#### Abstract

In the study, an efficient bi-iterative physical optics (PO) electromagnetic model is used to analyze the composite scattering from a PEC object above two-layered rough soil surfaces for the first time. The PO method is applied to calculate the direct scattered fields from the object and the upper layer rough surface and to deal with the mutual coupling effect between the object and the two-layered rough surfaces. During the mutual coupling process, a bi-iterative strategy is considered to solve the coupling interaction between the object and the upper rough surface and the coupling interaction between the upper and lower rough surfaces. We assume a 2-D scattering problem. The result is validated by comparing it with that obtained from the conventional method of moments (MoM). Comparison results from different object types show that the scattered curves calculated using the proposed method resemble the ones obtained from MoM. The comparison of computer resources also shows the efficiency of our method. Meanwhile, the normalized radar cross-section of the composite model is analyzed under different parameters.

#### 1. Introduction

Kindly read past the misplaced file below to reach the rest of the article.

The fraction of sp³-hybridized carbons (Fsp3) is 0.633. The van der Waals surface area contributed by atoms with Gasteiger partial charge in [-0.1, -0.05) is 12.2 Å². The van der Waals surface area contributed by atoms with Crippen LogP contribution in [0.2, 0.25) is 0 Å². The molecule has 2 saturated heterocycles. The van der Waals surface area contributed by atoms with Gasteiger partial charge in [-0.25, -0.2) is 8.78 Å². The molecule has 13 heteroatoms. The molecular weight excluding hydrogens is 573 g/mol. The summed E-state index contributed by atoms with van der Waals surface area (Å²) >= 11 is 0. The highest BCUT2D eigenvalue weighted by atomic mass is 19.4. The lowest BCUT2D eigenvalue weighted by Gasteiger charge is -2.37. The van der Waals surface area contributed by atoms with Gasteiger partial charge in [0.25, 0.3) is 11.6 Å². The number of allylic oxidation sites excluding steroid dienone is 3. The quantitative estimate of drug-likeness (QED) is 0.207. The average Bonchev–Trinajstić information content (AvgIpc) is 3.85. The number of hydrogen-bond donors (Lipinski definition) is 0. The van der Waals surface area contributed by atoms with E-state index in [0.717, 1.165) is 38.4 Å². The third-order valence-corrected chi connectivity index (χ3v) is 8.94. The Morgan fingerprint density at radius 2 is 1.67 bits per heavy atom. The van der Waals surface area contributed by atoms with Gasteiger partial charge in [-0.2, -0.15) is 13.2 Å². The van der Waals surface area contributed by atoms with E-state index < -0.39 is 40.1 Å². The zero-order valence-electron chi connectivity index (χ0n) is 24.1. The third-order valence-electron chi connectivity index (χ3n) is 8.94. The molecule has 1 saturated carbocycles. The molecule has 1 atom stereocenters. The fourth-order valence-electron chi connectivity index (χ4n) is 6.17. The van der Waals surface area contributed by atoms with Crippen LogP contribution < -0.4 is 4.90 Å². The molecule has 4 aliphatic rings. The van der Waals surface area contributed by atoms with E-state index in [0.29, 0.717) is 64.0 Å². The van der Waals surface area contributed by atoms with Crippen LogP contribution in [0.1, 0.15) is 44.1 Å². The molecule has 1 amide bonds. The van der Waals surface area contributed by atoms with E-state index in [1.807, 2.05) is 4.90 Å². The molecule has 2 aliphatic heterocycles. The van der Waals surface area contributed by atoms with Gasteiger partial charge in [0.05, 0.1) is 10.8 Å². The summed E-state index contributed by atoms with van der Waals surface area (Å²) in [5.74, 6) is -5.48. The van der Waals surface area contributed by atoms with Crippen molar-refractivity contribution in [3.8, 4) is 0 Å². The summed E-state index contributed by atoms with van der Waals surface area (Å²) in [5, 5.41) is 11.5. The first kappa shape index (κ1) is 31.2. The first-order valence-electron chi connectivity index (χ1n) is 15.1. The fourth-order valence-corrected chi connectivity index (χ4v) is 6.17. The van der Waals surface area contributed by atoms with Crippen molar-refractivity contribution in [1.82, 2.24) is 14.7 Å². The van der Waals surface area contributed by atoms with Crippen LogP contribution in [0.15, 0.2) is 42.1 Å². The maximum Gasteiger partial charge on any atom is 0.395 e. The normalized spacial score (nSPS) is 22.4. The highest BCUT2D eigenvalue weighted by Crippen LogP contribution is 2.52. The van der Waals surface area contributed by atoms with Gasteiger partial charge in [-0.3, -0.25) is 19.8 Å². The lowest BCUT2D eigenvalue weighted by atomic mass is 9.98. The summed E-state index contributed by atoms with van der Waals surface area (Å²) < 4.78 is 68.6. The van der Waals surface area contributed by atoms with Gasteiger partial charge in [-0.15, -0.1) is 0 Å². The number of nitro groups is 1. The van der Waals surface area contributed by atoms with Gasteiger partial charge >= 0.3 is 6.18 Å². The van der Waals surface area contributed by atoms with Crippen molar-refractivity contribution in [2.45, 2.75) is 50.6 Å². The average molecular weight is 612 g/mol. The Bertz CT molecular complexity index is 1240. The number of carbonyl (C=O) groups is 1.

Actual natural backgrounds, such as the Earth’s surface (forest, snow, desert, and ocean scenarios), and all kinds of artificial material surfaces, can be regarded as random rough surface models. Scattering of electromagnetic (EM) waves from rough surfaces has been studied for over half a century since the 1950s [1, 2]. The natural surfaces are modeled as single layered rough surfaces in the early days. However, many scenarios mentioned above consist of two-layered or multilayer rough surfaces. Radar remote sensing from the Earth holds great realistic significance, such as retrieval of soil properties and finding camouflaged targets above the land. Thus, most related applications concerning surveillance to the soil, target tracking, and navigation communication in complex backgrounds are explored. For example, L-band soil moisture active and passive missions are identified as a priority for NASA’s Science Mission Directorate [3], L-band Soil Moisture and Ocean Salinity Missions are conducted by the European Space Agency [4], and an experiment of autonomous vessel tracking in simulated rough sea conditions is implemented by Villanova University [5].